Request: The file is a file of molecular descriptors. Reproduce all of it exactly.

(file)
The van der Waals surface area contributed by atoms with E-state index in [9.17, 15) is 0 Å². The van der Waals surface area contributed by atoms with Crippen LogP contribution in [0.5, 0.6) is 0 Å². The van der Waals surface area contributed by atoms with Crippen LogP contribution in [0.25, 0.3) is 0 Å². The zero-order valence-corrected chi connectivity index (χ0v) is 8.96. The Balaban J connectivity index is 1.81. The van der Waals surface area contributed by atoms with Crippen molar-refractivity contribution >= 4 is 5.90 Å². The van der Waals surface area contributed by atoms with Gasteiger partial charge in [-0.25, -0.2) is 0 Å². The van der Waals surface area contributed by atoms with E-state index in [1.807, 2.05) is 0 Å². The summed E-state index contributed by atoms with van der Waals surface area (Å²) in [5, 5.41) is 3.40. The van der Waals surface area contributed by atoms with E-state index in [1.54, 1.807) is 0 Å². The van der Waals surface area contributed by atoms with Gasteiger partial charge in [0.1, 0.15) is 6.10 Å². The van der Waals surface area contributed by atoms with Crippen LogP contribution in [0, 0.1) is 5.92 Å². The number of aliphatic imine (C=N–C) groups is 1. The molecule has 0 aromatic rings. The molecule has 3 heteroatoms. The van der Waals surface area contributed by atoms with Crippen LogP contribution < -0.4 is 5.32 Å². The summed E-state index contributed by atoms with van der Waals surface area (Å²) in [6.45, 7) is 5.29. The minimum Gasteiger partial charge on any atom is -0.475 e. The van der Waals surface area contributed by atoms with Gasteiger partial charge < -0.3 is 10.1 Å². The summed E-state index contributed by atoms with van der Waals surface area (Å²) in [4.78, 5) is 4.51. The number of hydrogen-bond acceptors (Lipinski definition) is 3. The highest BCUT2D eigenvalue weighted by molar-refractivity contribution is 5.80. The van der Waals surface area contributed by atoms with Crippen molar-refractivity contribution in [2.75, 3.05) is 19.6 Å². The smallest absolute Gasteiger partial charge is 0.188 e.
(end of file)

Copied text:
The van der Waals surface area contributed by atoms with E-state index in [9.17, 15) is 0 Å². The van der Waals surface area contributed by atoms with Crippen LogP contribution in [0.5, 0.6) is 0 Å². The van der Waals surface area contributed by atoms with Crippen LogP contribution in [0.25, 0.3) is 0 Å². The zero-order valence-corrected chi connectivity index (χ0v) is 8.96. The Balaban J connectivity index is 1.81. The van der Waals surface area contributed by atoms with Crippen molar-refractivity contribution >= 4 is 5.90 Å². The van der Waals surface area contributed by atoms with Gasteiger partial charge in [-0.25, -0.2) is 0 Å². The van der Waals surface area contributed by atoms with E-state index in [1.807, 2.05) is 0 Å². The summed E-state index contributed by atoms with van der Waals surface area (Å²) in [5, 5.41) is 3.40. The van der Waals surface area contributed by atoms with E-state index in [1.54, 1.807) is 0 Å². The van der Waals surface area contributed by atoms with Gasteiger partial charge in [0.1, 0.15) is 6.10 Å². The van der Waals surface area contributed by atoms with Crippen LogP contribution in [0, 0.1) is 5.92 Å². The number of aliphatic imine (C=N–C) groups is 1. The molecule has 0 aromatic rings. The molecule has 3 heteroatoms. The van der Waals surface area contributed by atoms with Crippen LogP contribution < -0.4 is 5.32 Å². The summed E-state index contributed by atoms with van der Waals surface area (Å²) in [6.45, 7) is 5.29. The minimum Gasteiger partial charge on any atom is -0.475 e. The van der Waals surface area contributed by atoms with Gasteiger partial charge < -0.3 is 10.1 Å². The summed E-state index contributed by atoms with van der Waals surface area (Å²) in [4.78, 5) is 4.51. The number of hydrogen-bond acceptors (Lipinski definition) is 3. The highest BCUT2D eigenvalue weighted by molar-refractivity contribution is 5.80. The van der Waals surface area contributed by atoms with Crippen molar-refractivity contribution in [2.75, 3.05) is 19.6 Å². The smallest absolute Gasteiger partial charge is 0.188 e.